William Henry, son of Francis and father of the subject of this sketch, was born east of the mountains, moved with his father to the Ohio home, and settled on a farm near Poland. Here death claimed his first wife, a Miss Gray, whom he had married when a resident of Washington Co., Pa., just prior to going to Ohio. She left him as a precious legacy two daughters—Margaret and Matilda. After a few years had elapsed, William Henry married Jane Logan, who became the mother of the subject of this notice. Following his second marriage, Mr. Henry and his wife moved to North Beaver township, buying and settling on the farm owned later on by Mr. Dunnon. Here Mr. Henry, alive to the demands of a thriving young community, opened the first store in the township. When the village of Mt. Jackson was laid out, he was one of the first investors. He bought three lots, and on one of them erected the first dwelling-house in the place. The store was also provided for, which Mr. Henry stocked with staple articles of merchandise and conducted many years. The dwelling, referred to, stood where the residence of John F. Pitts is now located, and the site of the store is now occupied by D. M. Weddle's store. William Henry was an American to the core. He loved a good horse and made frequent trips on horseback to Philadelphia, where he purchased supplies for his store. In 1817, Mr. Henry was appointed postmaster in the now thriving town, a position he held many years with honor to himself and advantage to his fellow-citizens. The year 1832 found him a prosperous merchant and an extensive owner of real estate in and about Mt. Jackson—there being besides many smaller properties the J. Dixon farm, the Mrs. Magill and the Van Atta farm. About 1840, Mr. Henry brought his successful mercantile career to a close, and built the residence on the McGill farm, which he occupied, and which is now the home of the subject of this sketch. The balance of his life was devoted to agricultural pursuits, and to the care of the property which his industry and good management had accumulated. Many evidences of his correct methods may be seen to-day in the improvements he made on the farms that were under his immediate control. William Henry, besides being endowed with varied business talents, stood high among his fellow-citizens. Many men knew him as a friend ever realy [sic] to extend a helping hand. He was a devoted Christian; a member of the Presbyterian Church, and one of the prime movers in building the present church edifice of that denomination in Mt. Jackson. He died in 1872, mourned by all who knew him. Eight children were born of the second marriage: John J.; William Harrison; Francis Brown; Eliza; T. Logan, the subject of this sketch; Mary; James; and Matilda.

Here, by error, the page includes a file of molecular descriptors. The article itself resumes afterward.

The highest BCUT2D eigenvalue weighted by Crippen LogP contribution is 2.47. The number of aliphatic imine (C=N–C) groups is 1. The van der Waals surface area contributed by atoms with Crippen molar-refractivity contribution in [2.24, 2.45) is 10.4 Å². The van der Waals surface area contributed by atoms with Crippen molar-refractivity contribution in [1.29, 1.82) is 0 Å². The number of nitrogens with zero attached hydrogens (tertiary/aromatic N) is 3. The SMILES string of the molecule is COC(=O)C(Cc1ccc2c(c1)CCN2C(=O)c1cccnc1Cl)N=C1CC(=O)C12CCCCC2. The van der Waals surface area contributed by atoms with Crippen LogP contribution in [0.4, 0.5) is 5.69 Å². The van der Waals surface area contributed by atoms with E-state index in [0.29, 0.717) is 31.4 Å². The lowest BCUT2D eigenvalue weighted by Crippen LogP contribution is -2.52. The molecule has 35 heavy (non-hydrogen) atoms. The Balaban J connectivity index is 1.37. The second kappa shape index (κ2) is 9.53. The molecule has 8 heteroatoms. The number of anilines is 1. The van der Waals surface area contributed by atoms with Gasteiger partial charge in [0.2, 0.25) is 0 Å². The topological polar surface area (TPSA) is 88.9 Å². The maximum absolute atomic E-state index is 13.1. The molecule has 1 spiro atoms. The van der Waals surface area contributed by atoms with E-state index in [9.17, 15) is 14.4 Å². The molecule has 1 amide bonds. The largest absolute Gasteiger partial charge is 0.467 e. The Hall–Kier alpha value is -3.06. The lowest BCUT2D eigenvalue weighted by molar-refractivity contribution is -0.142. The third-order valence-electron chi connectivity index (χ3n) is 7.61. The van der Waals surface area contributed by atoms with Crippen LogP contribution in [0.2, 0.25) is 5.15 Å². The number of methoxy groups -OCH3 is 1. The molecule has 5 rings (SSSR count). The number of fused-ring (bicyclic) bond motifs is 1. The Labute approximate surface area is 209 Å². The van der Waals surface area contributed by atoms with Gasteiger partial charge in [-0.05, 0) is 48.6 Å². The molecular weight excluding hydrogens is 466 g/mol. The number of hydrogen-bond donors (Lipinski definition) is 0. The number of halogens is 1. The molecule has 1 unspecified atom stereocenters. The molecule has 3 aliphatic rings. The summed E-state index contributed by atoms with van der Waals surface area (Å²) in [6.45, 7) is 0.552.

T. Logan Henry received the very best educational advantages which the schools of Mt. Jackson could give. He was from boyhood his father's right-hand man and helper, even down through the latter's declining years. The methods of the father became those of the son; as the burdens grew too heavy for the older, they found a ready and trained bearer in the younger. Success, which was certainly won by the pioneer, has been retained and maintained by his worthy successor. T. Logan Henry inherited the old home place and 250 acres of land, all of which with the exception of a small plot he still owns. This farm has been brought to a high state of cultivation, and every improvement, which modern ideas suggest, has been added. Acres of bearing orchards, invariably loaded down with fruit, with everything in the best of condition, show the care and foresight of a practical man who understands very [sic] detail of his business. In 1878 a handsome barn, 44x66 feet in dimensions, with a high basement, was built, and the old home enlarged and remodeled. Many out-buildings have been added from time to time as they were needed.